Physiologic aging is accompanied by body composition changes. Starting between ages 20 and 30, lean body mass can decline by approximately 0.3 kg/yr,9,,10 but this is more than offset by an increase of fat stores at least until age 65 to 70.9,,11 These processes lead to highest body weights between ages 40 and 60, weight stability until age 70, and then small decreases after age 70 to 75 years.12Body wasting is often thought to be simply a consequence of old age and normal; certainly, studies in this area are difficult, because it is often unclear whether weight loss results from physical inactivity, subclinical disease, or aging itself. Interestingly, two longitudinal studies of very healthy elderly subjects suggest that only 0.1 to 0.2 kg weight loss/yr (ie,≤ 1 kg in 5 years) appeared to be related to normal aging.13,,14 Another commonly held belief is that intentional and nonintentional weight loss need to be distinguished when the clinical implications of body wasting are discussed. This seems doubtful, as weight loss in the elderly, whether voluntary or not, is similarly related to increased mortality15,,16; also, in obese subjects, in whom probably all weight loss is regarded as welcome by the patient (and the doctor), “successful” dieters are on average persons who are losing weight and keep it off because of underlying illness.17It has been shown that older subjects, after experimentally induced underfeeding leading to weight loss, did not adjust their energy intake appropriately to fully regain weight, unlike younger participants.18 Therefore, perhaps the most important impact of the aging process itself on weight homeostasis is that, in the elderly, the ability to recover previously lost weight is impaired.

The problems of research into cardiac cachexia start with its definition. Although research groups have extensively investigated different cachectic conditions, there is still no accepted definition of cachexia. Different approaches are possible. Methods used include: body composition analyses with body fat and lean tissue estimation and anthropometric measurements (skinfold thickness, arm muscle circumference); calculations of predicted percent ideal mass matched for sex, age, and height (usually using data of the Metropolitan Life Insurance Tables from 195919or the Build Study from 197920); scores including serum albumin concentrations, cell-mediated immunity changes, weight/height index or body mass index (weight/height2), and the history of weight loss.21 In heart failure studies, patients were classified as “malnourished” when the body fat content was < 22% in women and < 15% for men or when the percentage of ideal weight was< 90%.22Other groups defined CHF patients prospectively as “cachectic” when the body fat content was < 29% (women) or < 27% (men),23or when the ideal body weight was < 85%24or even < 80%.25 Additionally, it is possible to characterize the lean tissue by studying urinary creatinine excretion rates, skeletal muscle protein turnover (using labeled amino acids), bioelectrical impedance, or total body potassium content, or by measuring the skeletal muscle size by means of MRI and CT or body densitometry. Freeman and Roubenoff26 suggested in 1994 that a documented loss of at least 10% of lean tissue should be used as the criteria to define cardiac cachexia. The disadvantages of such a definition are: (1) many physicians may not have easy access to facilities that allow prospective measurement of lean body mass; (2) such measurement would involve fairly large additional costs; and (3) this definition is muscle-focused without considering first that fat tissue replacement may be intact with no general weight loss, and second that some patients may mainly suffer from fat tissue loss but little or no lean tissue loss.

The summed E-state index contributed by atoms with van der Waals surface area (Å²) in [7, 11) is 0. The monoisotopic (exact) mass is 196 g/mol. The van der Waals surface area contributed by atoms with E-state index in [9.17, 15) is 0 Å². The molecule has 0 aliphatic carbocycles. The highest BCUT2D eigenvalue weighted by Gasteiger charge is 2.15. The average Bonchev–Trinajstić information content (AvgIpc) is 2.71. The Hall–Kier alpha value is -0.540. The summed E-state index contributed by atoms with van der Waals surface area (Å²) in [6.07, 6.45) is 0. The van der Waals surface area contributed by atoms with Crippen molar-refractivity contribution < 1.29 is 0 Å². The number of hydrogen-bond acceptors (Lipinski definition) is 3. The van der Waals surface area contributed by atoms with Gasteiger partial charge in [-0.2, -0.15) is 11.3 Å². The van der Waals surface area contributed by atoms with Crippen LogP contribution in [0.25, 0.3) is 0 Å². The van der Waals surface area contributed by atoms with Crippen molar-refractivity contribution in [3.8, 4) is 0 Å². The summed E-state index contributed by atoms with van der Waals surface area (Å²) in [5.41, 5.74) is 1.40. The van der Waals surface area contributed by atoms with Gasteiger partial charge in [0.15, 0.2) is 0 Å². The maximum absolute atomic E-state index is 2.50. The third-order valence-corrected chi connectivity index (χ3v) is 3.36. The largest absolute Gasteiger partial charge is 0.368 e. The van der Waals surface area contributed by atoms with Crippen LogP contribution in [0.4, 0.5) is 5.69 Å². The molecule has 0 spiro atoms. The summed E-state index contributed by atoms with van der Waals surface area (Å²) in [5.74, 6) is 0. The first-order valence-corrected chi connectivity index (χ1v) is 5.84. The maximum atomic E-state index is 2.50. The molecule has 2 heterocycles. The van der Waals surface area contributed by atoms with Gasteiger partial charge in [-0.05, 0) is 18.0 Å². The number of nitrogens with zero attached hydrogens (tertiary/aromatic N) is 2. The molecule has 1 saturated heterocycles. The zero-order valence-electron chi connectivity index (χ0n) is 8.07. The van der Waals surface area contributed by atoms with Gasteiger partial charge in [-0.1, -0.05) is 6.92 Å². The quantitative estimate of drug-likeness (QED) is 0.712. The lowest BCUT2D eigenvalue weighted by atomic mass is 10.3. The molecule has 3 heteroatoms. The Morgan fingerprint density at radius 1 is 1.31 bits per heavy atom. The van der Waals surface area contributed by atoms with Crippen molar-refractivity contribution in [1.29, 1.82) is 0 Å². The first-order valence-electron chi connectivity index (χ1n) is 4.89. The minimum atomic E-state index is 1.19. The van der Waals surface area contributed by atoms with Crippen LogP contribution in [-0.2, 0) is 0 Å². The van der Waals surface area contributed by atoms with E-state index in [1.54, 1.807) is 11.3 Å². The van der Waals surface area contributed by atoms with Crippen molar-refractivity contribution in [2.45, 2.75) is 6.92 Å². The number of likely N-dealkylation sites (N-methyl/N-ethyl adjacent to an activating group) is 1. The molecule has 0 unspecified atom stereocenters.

It is important to note that the development of the cachectic state in CHF is a process that can only be proven by a documented weight loss measured in a nonedematous state. Including weight loss as a criterion excludes patients who constitutionally have a low body weight. We suggest the use of a relatively wide definition of “clinical cardiac cachexia”: In patients with CHF of at least 6 months’ duration without signs of other primary cachectic states (eg, cancer, thyroid disease, or severe liver disease), cardiac cachexia can be diagnosed when weight loss of > 7.5% of the previous normal weight is observed. This weight loss should usually be obeserved over a period of > 6 months. Massive weight loss over a shorter time period might be cardiac cachexia, but obviously other causes of wasting (such as cancer and infection) need to be considered carefully.

This definition is simple and quickly applicable. In general, the previous normal weight of a heart failure patient would be the average weight prior to the onset of heart disease (ie, before a myocardial infarction, before the diagnosis of idiopathic dilated cardiomyopathy, etc); and on the time axis, it would be important to note the last time point when the patient had this weight without being edematous. In some cases, particularly when patients suffer from mild-to-moderate heart failure over longer time periods, a few patients may develop obesity after the onset of heart failure, and one would need to take this (higher) weight as the previous normal weight. Nevertheless, in our experience, these patients have been seen infrequently and did not subsequently develop cardiac cachexia.

In practice, when applying the above definition, it is necessary to take a careful weight history. Although physicians may need to rely on previous weight measurements by others potentially using different sets of scales, and although those assessments may have been performed at different times of the day and with the patient wearing different clothing, we feel these problems are minor, particularly when it is the aim to identify a definite state of cachexia, rather then the precise degree of body wasting. Over the past years, we have personally evaluated about 40 cachectic CHF patients who all had a weight loss of more than 7.5%, and all these patients had a body mass index of < 24 kg/m2 and more than 5 kg of documented nonedematous weight loss. Certainly, some of these patients do not present in the dramatically wasted condition (like so many cachectic cancer patients) that many cardiologists have in mind when first discussing cardiac cachexia. Our definition of cardiac cachexia is fairly broad, and it is one of the major goals of this review to show that these patients with smaller amounts of weight loss can already be differentiated from CHF patients with no weight loss.